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Enterprises don’t love Skype – report

It may be one of the biggest success stories in communications history, enjoying almost iconic popularity but for enterprise users, Skype remains an unwelcome visitor.

This is the conclusion of a report by analyst firm, Current Analysis which points to the Voice over IP (VoIP) firm’s perceived weakness in security making the software an untenable risk for most enterprises.

The report: `Skype’s love-hate relationship with enterprises,’ examines the reasons behind enterprise managers’ reluctance to allow installation of the software on workers’ PCs. The analyst firm says that while Skype far outperforms its rivals in both quality and its take-up – up to 200,000 new customers a day, compared with an average competitors’ 20,000 in a week – it remains “to carriers what Napster was to the music industry”.

However, Skype’s proprietary supernode peer-to-peer (P2P) architecture presents a serious conundrum to enterprise managers. “Skype says it’s perfectly safe” says report author Dustin Kehoe, senior analyst at Current Analysis, “but that means they [customers] have to take Skype at their word.”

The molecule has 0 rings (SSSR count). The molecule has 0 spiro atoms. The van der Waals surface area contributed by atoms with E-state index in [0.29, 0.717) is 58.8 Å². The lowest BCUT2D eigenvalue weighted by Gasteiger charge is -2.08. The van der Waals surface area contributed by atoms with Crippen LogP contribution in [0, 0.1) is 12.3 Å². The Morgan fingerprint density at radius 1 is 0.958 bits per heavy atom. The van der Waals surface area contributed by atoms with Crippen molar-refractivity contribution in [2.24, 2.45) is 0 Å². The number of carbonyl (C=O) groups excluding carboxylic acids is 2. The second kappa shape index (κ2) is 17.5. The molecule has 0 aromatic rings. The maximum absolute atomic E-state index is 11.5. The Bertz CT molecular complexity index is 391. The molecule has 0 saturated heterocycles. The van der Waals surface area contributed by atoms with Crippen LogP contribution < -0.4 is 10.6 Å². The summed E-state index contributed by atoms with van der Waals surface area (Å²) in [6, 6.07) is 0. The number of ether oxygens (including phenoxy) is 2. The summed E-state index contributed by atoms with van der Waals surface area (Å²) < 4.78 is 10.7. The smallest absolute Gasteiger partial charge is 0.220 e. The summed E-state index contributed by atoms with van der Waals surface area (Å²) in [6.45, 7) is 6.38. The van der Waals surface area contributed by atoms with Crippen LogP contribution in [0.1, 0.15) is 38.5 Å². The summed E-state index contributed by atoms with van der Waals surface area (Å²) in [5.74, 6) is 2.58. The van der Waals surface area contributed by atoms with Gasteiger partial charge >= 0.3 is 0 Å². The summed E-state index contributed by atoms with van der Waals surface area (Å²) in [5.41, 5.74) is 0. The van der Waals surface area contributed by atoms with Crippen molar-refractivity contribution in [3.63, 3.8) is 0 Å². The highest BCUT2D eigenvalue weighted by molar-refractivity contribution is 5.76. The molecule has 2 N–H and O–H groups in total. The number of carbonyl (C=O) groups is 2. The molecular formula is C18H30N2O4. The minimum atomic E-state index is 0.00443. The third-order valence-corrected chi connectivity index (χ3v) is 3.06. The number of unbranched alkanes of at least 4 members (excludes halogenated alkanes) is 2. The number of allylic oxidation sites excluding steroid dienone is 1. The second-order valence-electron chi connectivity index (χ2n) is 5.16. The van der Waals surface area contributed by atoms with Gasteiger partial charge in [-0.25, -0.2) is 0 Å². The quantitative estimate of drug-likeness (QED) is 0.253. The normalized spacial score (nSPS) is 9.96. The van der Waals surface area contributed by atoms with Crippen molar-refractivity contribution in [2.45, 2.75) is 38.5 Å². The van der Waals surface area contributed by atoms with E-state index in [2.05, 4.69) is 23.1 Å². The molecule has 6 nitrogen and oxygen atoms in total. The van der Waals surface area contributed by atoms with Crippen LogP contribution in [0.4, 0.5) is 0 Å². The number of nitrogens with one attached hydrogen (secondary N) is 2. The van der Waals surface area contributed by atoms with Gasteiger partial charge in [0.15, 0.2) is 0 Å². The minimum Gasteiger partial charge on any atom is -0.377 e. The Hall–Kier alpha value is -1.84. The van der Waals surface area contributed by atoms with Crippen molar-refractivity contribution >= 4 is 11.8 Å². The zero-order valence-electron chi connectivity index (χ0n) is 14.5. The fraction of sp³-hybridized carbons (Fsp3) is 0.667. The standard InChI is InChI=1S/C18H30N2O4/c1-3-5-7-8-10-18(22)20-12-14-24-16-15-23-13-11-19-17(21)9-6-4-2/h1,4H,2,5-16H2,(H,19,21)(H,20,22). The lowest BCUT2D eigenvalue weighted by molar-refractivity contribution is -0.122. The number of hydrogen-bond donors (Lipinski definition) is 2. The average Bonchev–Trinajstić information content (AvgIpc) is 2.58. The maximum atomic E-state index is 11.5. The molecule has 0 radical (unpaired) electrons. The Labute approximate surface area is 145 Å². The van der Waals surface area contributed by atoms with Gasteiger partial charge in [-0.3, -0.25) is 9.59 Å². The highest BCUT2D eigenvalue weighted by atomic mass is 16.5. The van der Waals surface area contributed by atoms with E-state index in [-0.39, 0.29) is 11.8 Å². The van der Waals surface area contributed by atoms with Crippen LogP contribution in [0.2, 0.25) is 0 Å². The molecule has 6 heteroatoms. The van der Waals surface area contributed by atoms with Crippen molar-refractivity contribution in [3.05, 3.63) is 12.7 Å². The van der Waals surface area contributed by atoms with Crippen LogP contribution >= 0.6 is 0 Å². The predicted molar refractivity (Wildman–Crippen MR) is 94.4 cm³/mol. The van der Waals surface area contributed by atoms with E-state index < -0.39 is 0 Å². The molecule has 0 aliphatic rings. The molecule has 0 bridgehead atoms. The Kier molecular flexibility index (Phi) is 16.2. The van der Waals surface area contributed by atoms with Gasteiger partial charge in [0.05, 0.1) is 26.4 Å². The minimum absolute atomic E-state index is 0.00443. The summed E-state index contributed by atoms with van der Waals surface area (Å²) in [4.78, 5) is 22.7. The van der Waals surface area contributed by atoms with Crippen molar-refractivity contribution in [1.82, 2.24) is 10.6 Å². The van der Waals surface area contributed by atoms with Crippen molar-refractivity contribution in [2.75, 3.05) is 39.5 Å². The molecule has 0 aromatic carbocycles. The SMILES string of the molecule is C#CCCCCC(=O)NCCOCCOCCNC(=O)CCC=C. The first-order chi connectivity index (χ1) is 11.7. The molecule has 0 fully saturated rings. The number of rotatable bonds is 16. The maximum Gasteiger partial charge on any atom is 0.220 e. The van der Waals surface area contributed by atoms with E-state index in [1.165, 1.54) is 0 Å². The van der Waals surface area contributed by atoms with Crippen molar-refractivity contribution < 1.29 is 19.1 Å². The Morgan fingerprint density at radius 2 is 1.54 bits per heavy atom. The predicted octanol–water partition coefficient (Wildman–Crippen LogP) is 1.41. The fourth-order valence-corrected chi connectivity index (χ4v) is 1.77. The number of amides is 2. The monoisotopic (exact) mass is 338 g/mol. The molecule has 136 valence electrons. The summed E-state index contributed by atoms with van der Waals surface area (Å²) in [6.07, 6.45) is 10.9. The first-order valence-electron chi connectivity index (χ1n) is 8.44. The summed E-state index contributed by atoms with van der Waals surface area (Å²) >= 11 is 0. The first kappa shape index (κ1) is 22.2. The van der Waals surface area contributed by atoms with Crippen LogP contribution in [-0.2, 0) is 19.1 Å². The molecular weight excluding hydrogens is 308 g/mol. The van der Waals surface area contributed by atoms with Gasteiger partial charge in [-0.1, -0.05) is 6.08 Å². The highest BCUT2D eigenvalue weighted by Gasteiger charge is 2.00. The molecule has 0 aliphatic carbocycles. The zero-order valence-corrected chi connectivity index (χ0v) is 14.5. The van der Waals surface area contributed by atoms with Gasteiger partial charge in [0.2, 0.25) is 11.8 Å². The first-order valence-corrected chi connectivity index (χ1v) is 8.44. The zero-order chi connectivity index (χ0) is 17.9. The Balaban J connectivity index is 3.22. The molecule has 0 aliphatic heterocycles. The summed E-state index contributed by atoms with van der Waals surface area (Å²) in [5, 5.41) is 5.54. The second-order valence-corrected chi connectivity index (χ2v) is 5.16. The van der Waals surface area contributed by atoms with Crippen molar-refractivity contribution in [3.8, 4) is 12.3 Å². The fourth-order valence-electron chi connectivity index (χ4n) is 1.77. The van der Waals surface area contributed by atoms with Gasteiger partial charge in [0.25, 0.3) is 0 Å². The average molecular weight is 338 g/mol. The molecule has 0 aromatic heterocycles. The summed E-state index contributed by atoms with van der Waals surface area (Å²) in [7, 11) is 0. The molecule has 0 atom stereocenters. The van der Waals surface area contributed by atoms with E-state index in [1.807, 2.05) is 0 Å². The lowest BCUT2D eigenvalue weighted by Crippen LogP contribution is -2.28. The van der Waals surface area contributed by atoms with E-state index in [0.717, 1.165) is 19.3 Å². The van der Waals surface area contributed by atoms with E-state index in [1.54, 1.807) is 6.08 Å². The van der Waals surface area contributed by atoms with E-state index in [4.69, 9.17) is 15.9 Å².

A lack of open standards was also cited in the report as being of serious concern for enterprise customers but it is security that troubles enterprises most about the champion of VoIP. “Skype has and is trying,” says Kehoe, “they try to be as open and honest about security issues as possible and are actually very transparent. It says, for example that if you are behind a firewall they won’t turn you into a supernode but again, you only have their word for it.”

Asked if Skype could bring out a beefier, more secure version suitable for enterprise customers, Kehoe says “no, if you are going to use Skype you have to accept that it uses P2P technology”.

Within the course of three years, Skype has achieved a base of 120 million users with zero acquisition costs but only a quarter of those customers are business users. The report cites the global telecom user group, The EVUA , which found that 69 per cent of its member corporations do not support Skype and prohibit users from installing it. Only 6 per cent said they were likely to change that.

Despite repeated requests, Skype refused to comment.

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